## 1 Financial Gearing Ratios

Financial Gearing ratios can be calculated in number of ways. Below given financial gearing ratios are the most commonly used ratios in management accounting. However, all the ratios determine the ratio or percentage of long term liabilities in capital used to purchase total assets.

### 1.1 Debt to Equity Ratio

Formula:

*Where*

Non-current liabilities divided by Equity.

It is also presented in percentage by multiplying it with 100.

Debt to equity ratio above 100% is considered as high.

It measures financial gearing and reflects financial risk faced by the organization.

Increase in financial gearing increases financial risk.

Illustration:

SFP (extract) at the year-ended | 30 May 2010 | 30 May 2011 | ||

$ | $ | $ | $ | |

Non-current liabilities | ||||

5% Redeemable preference shares | 1,000 | 1,000 | ||

Bank loan | 1,200 | 1,000 | ||

Non- current liabilities | 2,200 | 2,000 | ||

Equity | ||||

Ordinary Share capital | 3,000 | 3,000 | ||

Share premium | 5,000 | 5,000 | ||

Retained earnings | 4,000 | 4,500 | ||

Other reserves | 1,000 | 1,000 | ||

Equity | 13,000 | 13,500 |

Required:

Calculate Debt to Equity ratio and interpret the results?

Solution:

Formula:

**Debt to Equity ratio (2010)**

It suggests that non-current liabilities to finance assets are $0.17 to $1 of equity capital invested.

**Debt to Equity ratio (2011)**

It suggests that non-current liabilities to finance assets are $0.15 to $1 of equity capital invested.

**Growth/(Decline) rate**

It suggests that financial gearing is decreased by 11.76%.

Decreased financial risk due decreased profit volatility due to interest expenses.

### 1.2 Debt to Debt plus Equity Ratio

Formula:

Non-current liabilities divided by non-current liabilities plus equity.

It is also presented in percentage by multiply it with 100. Debt plus debt to equity ratio above 50% is considered as high.

It also measures financial gearing just as above ratio. It results in different figure but same conclusion.

Exam Support:

Formula sighted by the examiner should be used in all cases. You should look at the information given in the question such as choices given in MCQs. If choices are below 100% then you must use debt to debt plus equity ratio rather than debt to equity ratio.

Illustration:

SFP (extract) at the year-ended | 30 May 2010 | 30 May 2011 | ||

$ | $ | $ | $ | |

Non-current liabilities | ||||

5% Redeemable preference shares | 1,000 | 1,000 | ||

Bank loan | 1,200 | 1,000 | ||

Non- current liabilities | 2,200 | 2,000 | ||

Equity | ||||

Ordinary Share capital | 3,000 | 3,000 | ||

Share premium | 5,000 | 5,000 | ||

Retained earnings | 4,000 | 4,500 | ||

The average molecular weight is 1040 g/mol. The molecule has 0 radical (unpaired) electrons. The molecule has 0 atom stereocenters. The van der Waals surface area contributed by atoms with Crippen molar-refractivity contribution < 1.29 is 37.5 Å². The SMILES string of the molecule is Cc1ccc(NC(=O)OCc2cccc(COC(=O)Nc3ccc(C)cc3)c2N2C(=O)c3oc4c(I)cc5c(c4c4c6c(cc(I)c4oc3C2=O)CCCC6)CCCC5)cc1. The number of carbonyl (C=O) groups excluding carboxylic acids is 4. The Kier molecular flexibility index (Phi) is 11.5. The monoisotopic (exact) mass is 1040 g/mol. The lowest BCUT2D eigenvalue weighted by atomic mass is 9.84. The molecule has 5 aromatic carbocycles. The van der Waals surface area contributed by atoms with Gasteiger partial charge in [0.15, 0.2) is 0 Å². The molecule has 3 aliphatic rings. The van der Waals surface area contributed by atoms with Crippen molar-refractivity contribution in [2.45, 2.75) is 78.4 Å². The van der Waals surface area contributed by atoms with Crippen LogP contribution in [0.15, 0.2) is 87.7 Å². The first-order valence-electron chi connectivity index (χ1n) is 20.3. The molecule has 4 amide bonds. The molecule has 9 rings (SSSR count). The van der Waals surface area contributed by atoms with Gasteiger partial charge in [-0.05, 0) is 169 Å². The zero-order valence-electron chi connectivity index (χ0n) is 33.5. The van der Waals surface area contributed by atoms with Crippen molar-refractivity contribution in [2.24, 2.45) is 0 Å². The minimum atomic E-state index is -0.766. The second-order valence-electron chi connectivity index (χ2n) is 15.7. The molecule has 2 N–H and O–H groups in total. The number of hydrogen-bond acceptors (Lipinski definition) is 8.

Other reserves | 1,000 | 1,000 | ||

Equity | 13,000 | 13,500 |

Required:

Calculate Debt over Debt plus Equity ratio and interpret the results?

Solution:

Formula:

**Debt to Debt plus Equity ratio (2010)**

It suggests that non-current liabilities to finance assets are $0.14 to $1 of total capital invested.

**Debt to Debt plus Equity ratio (2011)**

It suggests that non-current liabilities to finance assets are $0.13 to $1 of total capital invested.

**Growth/(Decline) rate**

It suggests that financial gearing is decreased by 7.14%.

Decreased financial risk due decreased profit volatility due to interest expenses.

### 1.3 Interest Cover (Times)

Formula:

Operating profit divided by interest expense.

It suggests how many times operating profit is able to pay interest expense. It represents security to the debt finance providers.

It also represents financial risk to business. If business failed to pay interest expense, then debt providers can force it into liquid

Decrease in interest cover increases financial risk.

Illustration:

SOCI (extract) for the year-ended | 30 May 2010 | 30 May 2011 | ||

Workings | $ | Workings | $ | |

Sales revenue | (10,000 x $3) | 30,000 | (11,000 x $4) | 44,000 |

Variable cost | (10,000 x $2) | 20,000 | (11,000 x $2) | 22,000 |

Gross profit | 10,000 | 22,000 | ||

Fixed cost | 5,000 | 17,000 | ||

Net Profit | 5,000 | 12,000 | ||

Interest expense | (50 + 120) | 170 | (50+100) | 150 |

Profit before tax | 4,830 | 11,850 |

Required:

Calculate interest cover and interpret the results?

Solution:

Formula:

**Interest cover (2010)**

It suggests that 29 times interest can be paid out of net profit

**Interest cover (2011)**

It suggests that 80 times interest can be paid out of net profit

**Growth/(Decline) rate**

It suggests that interest cover is increased by 175%.

Decrease financial risk due increased ability to pay interest expenses.

Increased security to debt holders.